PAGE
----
K-12 broadband report says DIS stiffs schools, recommends change | Arkansas Blog

Friday, December 5, 2014

K-12 broadband report says DIS stiffs schools, recommends change

Posted By on Fri, Dec 5, 2014 at 8:50 AM

click to enlarge PRICE GOUGE: The connections administered by DIS are too slow and too expensive. - EDUCATIONSUPERHIGHWAY
  • EducationSuperHighway
  • PRICE GOUGE: The connections administered by DIS are too slow and too expensive.

A long-awaited report released today by the nonprofit EducationSuperHighway (ESH) delivered recommendations for boosting broadband connectivity in Arkansas schools, an ongoing debate that's pitted internet service providers (such as AT&T, Windstream and Cox) against education advocates, Gov. Mike Beebe and a Walton-backed group called FASTER Arkansas. 

Its conclusions largely support the arguments of the latter side. Ultimately, it says, "connecting districts to an aggregated statewide network for Internet access is likely to be the most effective means for Arkansas to meet ... [federal] goals within its existing budget." More than likely, that means ARE-ON, the state-run fiber optic network for universities. Evan Marwell, CEO of the nonprofit, said in an email, "we believe that ARE-ON should be allowed to compete for the statewide network but also that private providers may end up being the best solution for this network."

A law passed quietly with backing from the private providers several years ago prohibits K-12 schools from using ARE-ON, even though the network has slack connectivity that could be used. FASTER Arkansas and its allies have been pushing to repeal that law, and today's report gives them further ammunition.

In the short term, says the report, the Arkansas Department of Education (ADE) needs to stop buying Internet service from the Department of Information Systems (DIS), the state technology agency that a recent governmental audit has revealed is troubled by financial problems. The APSCN network that DIS operates for the benefit of public schools uses copper wire, providing subpar connection speeds at a jacked up price. 

APSCN is insufficient for the needs of a school in 2014, so most districts also buy Internet connectivity from a private provider (just like a household or business does). The ESH report shows that the rates charged by DIS are out of whack with the market:

Unfortunately, the ADE’s current investment in the Arkansas Public School Computer Network (APSCN) is doing little to meet the needs of Arkansas’ public school students. While 58% of Arkansas districts meet the current ConnectED 100 kbps/student target (versus 37% nationally), EducationSuperHighway’s analysis shows that this is due primarily to the fiber-based Internet access purchases that 90% of districts make on their own. ... direct school district Internet access purchases account for 95% of the broadband available in Arkansas K-12 schools while the average price per Mbps ($13) is 95% less than ADE’s $286/Mbps APSCN contract. This suggests that ADE can significantly increase the Internet access it provides to districts by more effectively utilizing its $11 million annual investment.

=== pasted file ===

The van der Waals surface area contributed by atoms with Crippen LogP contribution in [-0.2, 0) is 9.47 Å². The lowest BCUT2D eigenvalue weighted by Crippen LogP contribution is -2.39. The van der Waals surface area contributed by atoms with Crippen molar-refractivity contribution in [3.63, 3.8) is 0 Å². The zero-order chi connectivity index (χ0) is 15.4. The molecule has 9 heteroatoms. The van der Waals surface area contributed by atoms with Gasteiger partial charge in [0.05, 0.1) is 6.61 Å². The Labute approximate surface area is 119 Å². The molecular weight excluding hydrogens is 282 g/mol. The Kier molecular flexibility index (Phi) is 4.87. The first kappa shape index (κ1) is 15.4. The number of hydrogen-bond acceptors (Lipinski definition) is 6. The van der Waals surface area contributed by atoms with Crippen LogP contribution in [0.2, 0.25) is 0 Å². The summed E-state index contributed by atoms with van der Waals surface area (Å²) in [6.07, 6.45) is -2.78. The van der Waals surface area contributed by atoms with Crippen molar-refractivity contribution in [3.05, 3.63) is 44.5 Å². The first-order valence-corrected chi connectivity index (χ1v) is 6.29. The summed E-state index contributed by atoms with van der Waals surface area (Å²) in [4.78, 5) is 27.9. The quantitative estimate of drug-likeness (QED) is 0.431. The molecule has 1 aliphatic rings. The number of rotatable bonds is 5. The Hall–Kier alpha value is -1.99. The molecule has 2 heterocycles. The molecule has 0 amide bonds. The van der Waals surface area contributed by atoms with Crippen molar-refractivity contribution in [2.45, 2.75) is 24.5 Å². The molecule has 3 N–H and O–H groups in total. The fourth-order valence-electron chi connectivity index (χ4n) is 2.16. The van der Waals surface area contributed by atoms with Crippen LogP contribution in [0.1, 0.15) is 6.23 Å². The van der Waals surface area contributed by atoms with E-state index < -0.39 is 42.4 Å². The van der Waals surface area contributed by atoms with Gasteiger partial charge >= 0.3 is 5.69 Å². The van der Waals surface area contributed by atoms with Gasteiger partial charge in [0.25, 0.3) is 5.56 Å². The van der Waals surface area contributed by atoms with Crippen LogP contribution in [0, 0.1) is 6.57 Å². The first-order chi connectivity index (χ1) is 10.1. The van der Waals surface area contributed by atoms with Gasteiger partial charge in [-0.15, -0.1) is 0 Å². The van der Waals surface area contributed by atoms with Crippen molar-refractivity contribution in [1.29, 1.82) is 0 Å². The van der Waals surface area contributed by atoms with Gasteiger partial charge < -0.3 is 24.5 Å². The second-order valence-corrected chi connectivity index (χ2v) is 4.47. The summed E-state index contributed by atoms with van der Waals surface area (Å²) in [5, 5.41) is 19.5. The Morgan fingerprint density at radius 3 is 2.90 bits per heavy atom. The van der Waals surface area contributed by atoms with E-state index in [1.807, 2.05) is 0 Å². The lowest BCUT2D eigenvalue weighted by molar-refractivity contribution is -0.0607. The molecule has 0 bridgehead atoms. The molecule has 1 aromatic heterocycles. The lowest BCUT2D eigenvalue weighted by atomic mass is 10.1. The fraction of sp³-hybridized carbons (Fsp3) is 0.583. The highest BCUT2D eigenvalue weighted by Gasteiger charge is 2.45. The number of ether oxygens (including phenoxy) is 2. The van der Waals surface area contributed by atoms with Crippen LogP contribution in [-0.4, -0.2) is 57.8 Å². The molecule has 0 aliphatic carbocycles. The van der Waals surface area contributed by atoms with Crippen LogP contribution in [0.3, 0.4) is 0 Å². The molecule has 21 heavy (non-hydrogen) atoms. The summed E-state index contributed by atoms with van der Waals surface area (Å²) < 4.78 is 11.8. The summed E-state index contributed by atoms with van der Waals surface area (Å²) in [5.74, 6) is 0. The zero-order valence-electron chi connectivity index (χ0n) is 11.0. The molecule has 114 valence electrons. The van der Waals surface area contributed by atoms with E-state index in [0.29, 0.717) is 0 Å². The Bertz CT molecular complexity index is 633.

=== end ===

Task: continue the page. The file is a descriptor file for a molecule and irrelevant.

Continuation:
ESH recommends that ADE stop spending money on an outdated DIS-administered system and issue an RFP to purchase connectivity through private providers instead.

On the face of it at least, that sounds like it will make the providers happy. They won't be as pleased with the long-term recommendations to move towards an aggregated statewide network, since it means they'd likely be competing with ARE-ON in that instance.

Here's the full report:

Tags: , , , , , ,



Showing 1-1 of 1

Add a comment

Subscribe to this thread:
Showing 1-1 of 1

Add a comment

More by Benjamin Hardy

  • Supreme Court overturns contempt order against DHS for at-home services rule

    The justices were split, 5-2, with Chief Justice Dan Kemp and Justice Jo Hart dissenting. The ruling appears to have no immediate impact for ARChoices beneficiaries.
    • Apr 18, 2019
  • Update: State Supreme Court orders new trial in Torres capital murder case

    The court remanded the case for a new trial. The reversal was due to an underlying flaw in the legal arguments made by prosecutors in the case, turning on the question of whether an Arkansas trial court had jurisdiction in regards to the underlying felony of rape.
    • Apr 18, 2019
  • Arkansas Medicaid sees enrollment bump

    Though the rise is modest, it is notable because the Medicaid expansion population has shrunk almost every month for the past two years. As highlighted by Governor Hutchinson, enrollment peaked at around 330,000 in early 2017 but has been declining ever since.
    • Apr 15, 2019
  • More »

Readers also liked…

People who saved…

Most Recent Comments

  • Re: Good Friday Open Line

    • Aw, thanks, everyone, for the birthday wishes. It was nice, uneventful day, leading into what…

    • on April 20, 2019
  • Re: Good Friday Open Line

    • I join in the birthday wishes, Vanessa.

    • on April 20, 2019
  • Re: Power struggle at AETN

    • Just another example of A$A!! fucking up everything he touches. Such a knack for picking…

    • on April 20, 2019

© 2019 Arkansas Times | 201 East Markham, Suite 200, Little Rock, AR 72201
Powered by Foundation